The fact that someone came up with the less than brilliant idea years ago to grind up bits of cow brain and add it to cow feed is IMO beyond belief. I just got this in my bin:
FDA may recall pet food due to mad cow
By Steve Mitchell
United Press International
Published 12/24/2003 5:05 PM
WASHINGTON, Dec. 24 (UPI) -- The Food and Drug Administration might have to recall units of pet food that contained material from the first documented case of mad cow in the United States, an agency official said Wednesday.
The USDA announced late Tuesday that a cow in Mabton, Wash., had tested positive for mad cow disease.
The FDA has "a couple of teams on the ground in Washington" attempting to trace where the material from the cow went, but so far it does not know if the tissue was processed into pet food, Dr. Lester Crawford, FDA's deputy commissioner, told United Press International.
"If we determine that some of it was headed for pet food, we would likely recall that," Crawford said. But he noted the agency would not take any action until it gets confirmation, which probably will occur on Monday.
The main threat among pets is cats because they "are susceptible to BSE," he said.
Crawford said there is no way of knowing how much pet food would have to be recalled. But he said the FDA does not consider the infectious agent, called a prion, can be diluted to safe levels, so even if a small batch of infected pet food was mixed with a ton of other food, "the ton would have to be destroyed."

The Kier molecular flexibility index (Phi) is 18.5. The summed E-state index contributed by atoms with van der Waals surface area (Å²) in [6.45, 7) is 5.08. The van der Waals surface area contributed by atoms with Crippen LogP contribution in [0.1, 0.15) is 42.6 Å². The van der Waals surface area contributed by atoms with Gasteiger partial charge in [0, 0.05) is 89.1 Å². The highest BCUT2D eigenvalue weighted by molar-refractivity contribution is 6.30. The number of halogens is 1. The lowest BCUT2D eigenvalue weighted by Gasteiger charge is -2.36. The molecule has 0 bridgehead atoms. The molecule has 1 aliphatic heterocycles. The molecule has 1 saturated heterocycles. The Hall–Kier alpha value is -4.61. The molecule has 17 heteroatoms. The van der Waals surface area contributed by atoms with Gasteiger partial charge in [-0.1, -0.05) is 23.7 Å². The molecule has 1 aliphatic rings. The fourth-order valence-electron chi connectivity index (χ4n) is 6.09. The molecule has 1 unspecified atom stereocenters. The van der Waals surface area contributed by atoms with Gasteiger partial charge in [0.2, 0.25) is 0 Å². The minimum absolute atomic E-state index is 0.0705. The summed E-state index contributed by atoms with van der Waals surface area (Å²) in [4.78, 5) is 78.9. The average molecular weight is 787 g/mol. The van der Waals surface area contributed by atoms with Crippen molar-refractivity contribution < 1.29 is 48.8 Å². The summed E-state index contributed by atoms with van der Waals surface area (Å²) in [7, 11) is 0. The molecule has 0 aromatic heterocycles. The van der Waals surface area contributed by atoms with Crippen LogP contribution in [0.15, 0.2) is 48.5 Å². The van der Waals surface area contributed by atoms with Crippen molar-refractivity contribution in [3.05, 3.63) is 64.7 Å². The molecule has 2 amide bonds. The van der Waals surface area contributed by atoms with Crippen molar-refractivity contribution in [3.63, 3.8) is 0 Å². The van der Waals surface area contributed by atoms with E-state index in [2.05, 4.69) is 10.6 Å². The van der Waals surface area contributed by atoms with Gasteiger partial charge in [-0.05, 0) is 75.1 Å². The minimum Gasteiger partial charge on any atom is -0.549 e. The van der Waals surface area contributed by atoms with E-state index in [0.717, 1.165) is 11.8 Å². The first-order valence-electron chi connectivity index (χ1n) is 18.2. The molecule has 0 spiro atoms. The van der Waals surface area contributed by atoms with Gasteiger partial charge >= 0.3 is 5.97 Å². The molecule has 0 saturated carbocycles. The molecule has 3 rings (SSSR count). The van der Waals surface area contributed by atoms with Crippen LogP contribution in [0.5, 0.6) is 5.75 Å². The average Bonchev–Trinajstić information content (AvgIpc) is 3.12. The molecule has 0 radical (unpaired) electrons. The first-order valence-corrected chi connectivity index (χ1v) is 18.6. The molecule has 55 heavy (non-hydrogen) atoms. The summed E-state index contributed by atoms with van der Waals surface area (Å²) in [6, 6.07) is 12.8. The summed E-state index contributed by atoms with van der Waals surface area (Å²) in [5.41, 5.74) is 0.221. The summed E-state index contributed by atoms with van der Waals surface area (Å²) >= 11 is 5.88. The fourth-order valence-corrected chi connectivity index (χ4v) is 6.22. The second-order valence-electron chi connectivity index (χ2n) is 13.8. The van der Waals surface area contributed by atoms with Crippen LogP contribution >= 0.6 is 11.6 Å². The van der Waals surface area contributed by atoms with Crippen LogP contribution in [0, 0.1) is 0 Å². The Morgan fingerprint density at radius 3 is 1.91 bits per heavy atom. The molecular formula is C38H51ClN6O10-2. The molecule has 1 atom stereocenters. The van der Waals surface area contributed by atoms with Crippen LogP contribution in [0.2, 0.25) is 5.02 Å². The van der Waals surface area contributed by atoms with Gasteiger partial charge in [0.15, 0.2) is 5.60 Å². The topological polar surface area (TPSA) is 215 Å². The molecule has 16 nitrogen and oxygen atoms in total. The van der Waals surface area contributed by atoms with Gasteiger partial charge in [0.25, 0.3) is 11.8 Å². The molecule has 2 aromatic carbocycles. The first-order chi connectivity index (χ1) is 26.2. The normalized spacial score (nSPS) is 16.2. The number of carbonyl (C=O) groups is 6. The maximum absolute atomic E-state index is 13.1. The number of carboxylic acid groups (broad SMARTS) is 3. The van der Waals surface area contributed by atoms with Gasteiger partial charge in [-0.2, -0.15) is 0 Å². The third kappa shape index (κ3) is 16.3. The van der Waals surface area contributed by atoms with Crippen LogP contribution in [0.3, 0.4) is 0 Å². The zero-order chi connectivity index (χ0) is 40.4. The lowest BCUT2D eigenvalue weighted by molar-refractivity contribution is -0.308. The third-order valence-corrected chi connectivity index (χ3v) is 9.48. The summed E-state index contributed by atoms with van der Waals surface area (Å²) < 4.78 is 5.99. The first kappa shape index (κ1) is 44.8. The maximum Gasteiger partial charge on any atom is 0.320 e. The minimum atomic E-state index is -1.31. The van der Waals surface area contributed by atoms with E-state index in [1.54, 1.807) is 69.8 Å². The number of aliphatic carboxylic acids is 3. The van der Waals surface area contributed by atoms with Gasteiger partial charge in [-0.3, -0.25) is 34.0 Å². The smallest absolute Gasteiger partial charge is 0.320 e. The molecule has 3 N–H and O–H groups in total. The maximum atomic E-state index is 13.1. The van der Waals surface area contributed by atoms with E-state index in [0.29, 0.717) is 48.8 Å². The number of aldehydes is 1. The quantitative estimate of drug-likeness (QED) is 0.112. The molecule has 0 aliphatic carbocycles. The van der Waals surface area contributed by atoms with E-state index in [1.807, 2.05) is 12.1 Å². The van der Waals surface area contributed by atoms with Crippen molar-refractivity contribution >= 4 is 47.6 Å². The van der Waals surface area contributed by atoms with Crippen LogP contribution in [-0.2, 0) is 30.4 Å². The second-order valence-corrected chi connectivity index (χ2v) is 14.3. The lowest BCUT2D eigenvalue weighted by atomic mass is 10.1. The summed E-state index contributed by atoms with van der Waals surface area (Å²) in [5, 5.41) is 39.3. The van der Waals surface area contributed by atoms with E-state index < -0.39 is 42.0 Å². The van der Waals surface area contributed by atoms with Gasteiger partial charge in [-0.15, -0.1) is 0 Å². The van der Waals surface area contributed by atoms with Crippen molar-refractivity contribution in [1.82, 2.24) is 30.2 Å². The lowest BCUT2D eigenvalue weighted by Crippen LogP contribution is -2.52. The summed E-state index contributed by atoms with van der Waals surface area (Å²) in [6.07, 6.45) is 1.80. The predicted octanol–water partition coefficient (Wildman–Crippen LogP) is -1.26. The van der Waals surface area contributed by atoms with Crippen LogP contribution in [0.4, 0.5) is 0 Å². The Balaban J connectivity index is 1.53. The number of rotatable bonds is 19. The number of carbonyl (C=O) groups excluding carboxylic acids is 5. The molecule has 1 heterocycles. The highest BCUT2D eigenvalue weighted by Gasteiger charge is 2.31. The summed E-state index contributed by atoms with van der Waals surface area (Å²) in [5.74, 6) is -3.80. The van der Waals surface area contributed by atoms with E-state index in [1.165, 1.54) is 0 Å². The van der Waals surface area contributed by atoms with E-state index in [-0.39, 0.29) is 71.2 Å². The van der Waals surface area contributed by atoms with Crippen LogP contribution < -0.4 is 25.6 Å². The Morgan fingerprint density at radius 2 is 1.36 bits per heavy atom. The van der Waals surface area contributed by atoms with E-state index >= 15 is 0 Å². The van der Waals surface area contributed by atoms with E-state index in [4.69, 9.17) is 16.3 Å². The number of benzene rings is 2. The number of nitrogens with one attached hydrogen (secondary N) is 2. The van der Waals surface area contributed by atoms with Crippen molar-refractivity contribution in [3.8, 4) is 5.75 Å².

The most infectious parts of the diseased cattle -- the brain and spinal cord -- most likely went to a rendering facility. Some rendering plants will process those components into pet and animal feed, but others can make a variety of things, including fertilizers and building materials, that would not pose a risk to pets.
FDA officials currently are trying to track down which rendering facility or facilities received the infected cow material. From there they should know whether it made it into pet and animal feed, Crawford said. The rendering plants are required to keep records on where the material went, he noted.
Because the animal was killed relatively recently, on Dec. 9, "it is likely that the material is still on hand and has not been put into commercial channels," Crawford said. "We hope that's the case."
Michael Hansen, of Consumers Union, the watchdog group in Yonkers, N.Y., said he thinks the FDA ultimately will wind up recalling units of contaminated pet and animal feed. He noted when a case of mad cow was detected in Canada last May, authorities there requested a voluntary recall of dog food they suspected contained infectious tissue from the cow.
"They will have to recall pet food and other feed products," Hansen said. In addition, "all those rendering plants (the infected cow material passed through) will be contaminated."
Steve Mitchell is UPI's Medical Correspondent. E-mail firstname.lastname@example.org
Copyright Â¬Â© 2001-2003 United Press International